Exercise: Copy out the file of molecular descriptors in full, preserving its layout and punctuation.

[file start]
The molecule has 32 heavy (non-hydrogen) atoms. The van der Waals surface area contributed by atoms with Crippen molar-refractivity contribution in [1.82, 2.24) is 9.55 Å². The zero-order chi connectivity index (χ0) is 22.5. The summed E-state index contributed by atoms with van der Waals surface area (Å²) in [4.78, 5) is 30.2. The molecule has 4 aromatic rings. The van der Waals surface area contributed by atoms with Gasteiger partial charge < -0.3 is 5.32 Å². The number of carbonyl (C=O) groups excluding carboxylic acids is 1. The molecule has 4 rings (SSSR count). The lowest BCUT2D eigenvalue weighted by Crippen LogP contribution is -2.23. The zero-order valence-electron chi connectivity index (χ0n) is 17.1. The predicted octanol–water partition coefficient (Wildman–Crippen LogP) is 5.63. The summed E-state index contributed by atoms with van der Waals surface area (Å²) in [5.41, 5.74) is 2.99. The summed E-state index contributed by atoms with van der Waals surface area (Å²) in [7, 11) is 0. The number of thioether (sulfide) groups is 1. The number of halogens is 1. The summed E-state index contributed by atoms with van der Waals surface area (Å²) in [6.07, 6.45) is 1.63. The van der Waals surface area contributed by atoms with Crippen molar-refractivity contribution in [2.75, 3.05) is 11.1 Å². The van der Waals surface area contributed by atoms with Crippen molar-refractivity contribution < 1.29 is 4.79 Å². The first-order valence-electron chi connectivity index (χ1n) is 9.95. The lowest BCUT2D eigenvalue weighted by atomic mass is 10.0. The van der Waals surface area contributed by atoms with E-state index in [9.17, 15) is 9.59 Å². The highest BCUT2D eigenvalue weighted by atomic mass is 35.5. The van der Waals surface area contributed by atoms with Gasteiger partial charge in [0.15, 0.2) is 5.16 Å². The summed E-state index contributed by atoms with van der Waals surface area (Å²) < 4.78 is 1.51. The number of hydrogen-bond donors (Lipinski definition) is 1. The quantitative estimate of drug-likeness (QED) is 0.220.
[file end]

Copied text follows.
The molecule has 32 heavy (non-hydrogen) atoms. The van der Waals surface area contributed by atoms with Crippen molar-refractivity contribution in [1.82, 2.24) is 9.55 Å². The zero-order chi connectivity index (χ0) is 22.5. The summed E-state index contributed by atoms with van der Waals surface area (Å²) in [4.78, 5) is 30.2. The molecule has 4 aromatic rings. The van der Waals surface area contributed by atoms with Gasteiger partial charge < -0.3 is 5.32 Å². The number of carbonyl (C=O) groups excluding carboxylic acids is 1. The molecule has 4 rings (SSSR count). The lowest BCUT2D eigenvalue weighted by Crippen LogP contribution is -2.23. The zero-order valence-electron chi connectivity index (χ0n) is 17.1. The predicted octanol–water partition coefficient (Wildman–Crippen LogP) is 5.63. The summed E-state index contributed by atoms with van der Waals surface area (Å²) in [5.41, 5.74) is 2.99. The summed E-state index contributed by atoms with van der Waals surface area (Å²) in [7, 11) is 0. The number of thioether (sulfide) groups is 1. The number of halogens is 1. The summed E-state index contributed by atoms with van der Waals surface area (Å²) in [6.07, 6.45) is 1.63. The van der Waals surface area contributed by atoms with Crippen molar-refractivity contribution in [2.75, 3.05) is 11.1 Å². The van der Waals surface area contributed by atoms with Crippen molar-refractivity contribution < 1.29 is 4.79 Å². The first-order valence-electron chi connectivity index (χ1n) is 9.95. The lowest BCUT2D eigenvalue weighted by atomic mass is 10.0. The van der Waals surface area contributed by atoms with E-state index in [9.17, 15) is 9.59 Å². The highest BCUT2D eigenvalue weighted by atomic mass is 35.5. The van der Waals surface area contributed by atoms with Gasteiger partial charge in [0.15, 0.2) is 5.16 Å². The summed E-state index contributed by atoms with van der Waals surface area (Å²) < 4.78 is 1.51. The number of hydrogen-bond donors (Lipinski definition) is 1. The quantitative estimate of drug-likeness (QED) is 0.220.